I’d decided to take the children to Kidzania – a Siam Paragon top floor educational fun zone for kids aged 3-12. Purely based on a recommendation in the very useful “Bangkok For Kids” publication. I’d not ventured to the top of Siam Paragon; it is impressive with its glittering atrium for the cinema, an IMAX, many cafes, a bowling venue and two huge event halls. It so happened I got completely turned around (though I reckon the map I found in the hall was a mirror image print) and we ventured mournfully into one of the event halls where it looked like there was a massive philatelic view and trade show going on. Not something to enthuse a pair of under twelves but after the fun of a 3D photo lounge I coerced them in just because I was curious. Unlike my deceased grandfather, I have no interest whatsoever in stamp collecting and I explained it as another “marmite” hobby (you either love it or you don’t). Yet the vast rows of letters (with the necessary stamps) from all round the world was stirring my historical bones and I sent the children off to locate the earliest dated missive. This is what they found:
1531 no less! When I said “Tudors” it placed it in context. Fascinating. We began a slow trawl of the displays, avoiding the film crew, finding places of exotic interest, dates centuries old. I started a hunt for Canadian postcards and found them (check the slide show below). There were missives from places like the Death Railway, – check out my earlier blog on that – from Pacific Islands, from South America to the heart of Africa. As I sauntered along I found that what was piquing my interest wasn’t the stamps themselves but rather the letters. The casual expression of calligraphy that everyone had before the invention of typewriters and keyboards. The whorls and twirls, the flourishes on individual letters; the slash of ink on faded parchment. Personality shone through in a way that the font of the computer can never really hope to emulate. Plus there is the frisson of excitement and wonder I have so often looking at historical artifacts knowing that someone else’s hand scribed those words – which are now scant millimetres from my eyes – hundreds of years ago.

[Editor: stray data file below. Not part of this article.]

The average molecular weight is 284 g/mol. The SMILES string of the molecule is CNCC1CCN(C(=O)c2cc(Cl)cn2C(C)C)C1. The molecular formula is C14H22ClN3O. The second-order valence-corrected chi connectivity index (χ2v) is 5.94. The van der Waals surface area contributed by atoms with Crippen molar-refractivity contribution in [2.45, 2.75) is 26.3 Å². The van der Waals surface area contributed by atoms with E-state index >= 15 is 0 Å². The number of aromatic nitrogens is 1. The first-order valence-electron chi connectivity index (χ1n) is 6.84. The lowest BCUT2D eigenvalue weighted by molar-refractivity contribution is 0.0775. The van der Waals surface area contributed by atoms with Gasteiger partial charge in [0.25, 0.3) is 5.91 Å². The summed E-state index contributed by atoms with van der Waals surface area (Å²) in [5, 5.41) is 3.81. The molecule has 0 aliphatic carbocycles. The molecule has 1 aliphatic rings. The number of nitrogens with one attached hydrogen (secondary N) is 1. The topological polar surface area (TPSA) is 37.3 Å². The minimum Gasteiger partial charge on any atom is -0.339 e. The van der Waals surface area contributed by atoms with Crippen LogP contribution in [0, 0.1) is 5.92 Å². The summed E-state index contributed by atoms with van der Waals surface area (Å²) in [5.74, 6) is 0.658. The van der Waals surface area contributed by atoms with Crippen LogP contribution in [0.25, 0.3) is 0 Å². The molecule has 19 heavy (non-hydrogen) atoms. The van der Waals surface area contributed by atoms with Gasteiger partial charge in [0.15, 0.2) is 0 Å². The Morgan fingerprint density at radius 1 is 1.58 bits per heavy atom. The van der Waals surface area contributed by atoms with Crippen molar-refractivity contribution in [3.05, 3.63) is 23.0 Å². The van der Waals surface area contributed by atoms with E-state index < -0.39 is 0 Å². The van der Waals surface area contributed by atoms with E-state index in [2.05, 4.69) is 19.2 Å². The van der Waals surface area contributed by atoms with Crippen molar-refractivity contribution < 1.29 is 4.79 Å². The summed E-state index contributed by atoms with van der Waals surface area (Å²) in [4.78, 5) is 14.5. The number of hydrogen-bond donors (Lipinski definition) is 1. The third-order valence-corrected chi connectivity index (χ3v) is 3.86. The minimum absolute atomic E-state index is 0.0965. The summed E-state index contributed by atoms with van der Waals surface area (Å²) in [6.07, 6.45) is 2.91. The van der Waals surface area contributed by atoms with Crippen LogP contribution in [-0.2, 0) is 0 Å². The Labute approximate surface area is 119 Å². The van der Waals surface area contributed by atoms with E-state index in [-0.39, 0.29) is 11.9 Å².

What were they thinking?
What did they do next?
What was their mood?
What happened in their lives?
We all would like to leave a remembrance of ourselves behind, a memory if we can, a legacy at best. For hundreds of people, it may have been a single letter in a hall in Thailand, but for a few moments two children born in the twenty-first century saw what they wrote and preserved a faint memory of those people.
Take a look… there is even a Papal letter from the sixteenth century…
My search (on limited time for this isn’t a terribly interesting subject for two kids) located some Canadian missives. Mainly during WWII – you can see some in the slideshow. I discovered that the issue of postal stationery during the reign of George VI (present Queen Elizabeth’s father) is far more complicated than I would ever have ever have guessed. For example, all stationery was released in 1938, with the King facing to the left, the year in the lower right corner. Envelopes were produced either by the Canadian Department of Printing and Stationery (PSS) or the Dominion Envelope Co.. Post band wrappers and postcards were made by the CBN (Canadian Bank Note Co.) and, in 1942, formular airletters (aerogrammes) were issued to provide an airmail service so that Canadians could write to their families fighting in the war. They were issued in 1947 with a depiction of the King.
Where can you find out more? Well, try Webbs Stationery Catalogue of Canada and Newfoundland (7th ed.). Now, neither indulge in rolling of eyes, nor grimace, nor chuckle. I went in there with zero interest in philately, but a healthy regard for history and I can appreciate anyone’s enthusiasm for their chosen topic. The philatelists I saw there were all hard-core; very knowledgeable and you cannot help but get swept along in their enthusiasm for their hobby (which makes a fair chunk of money for those at the top of the game). Even the kids responded. It was an unlikely source of joy for twenty minutes, but a great one. We saw some stamps being sold for well over a thousand dollars, though no (as every UK schoolchild will tell you) Penny Black – that rarest of stamps. Not as rare though as the Treskilling Yellow – http://most-expensive.com/postage-stamp – last valued at $2.3million!
We sauntered out of the Event Hall, heading for Kidzania – more to come on that – stopping briefly at an exhibition of what I thought were examples of the King’s art work. He is an accomplished artist and photographer amongst other things. This is what we saw:
Is this what diplomacy is all about?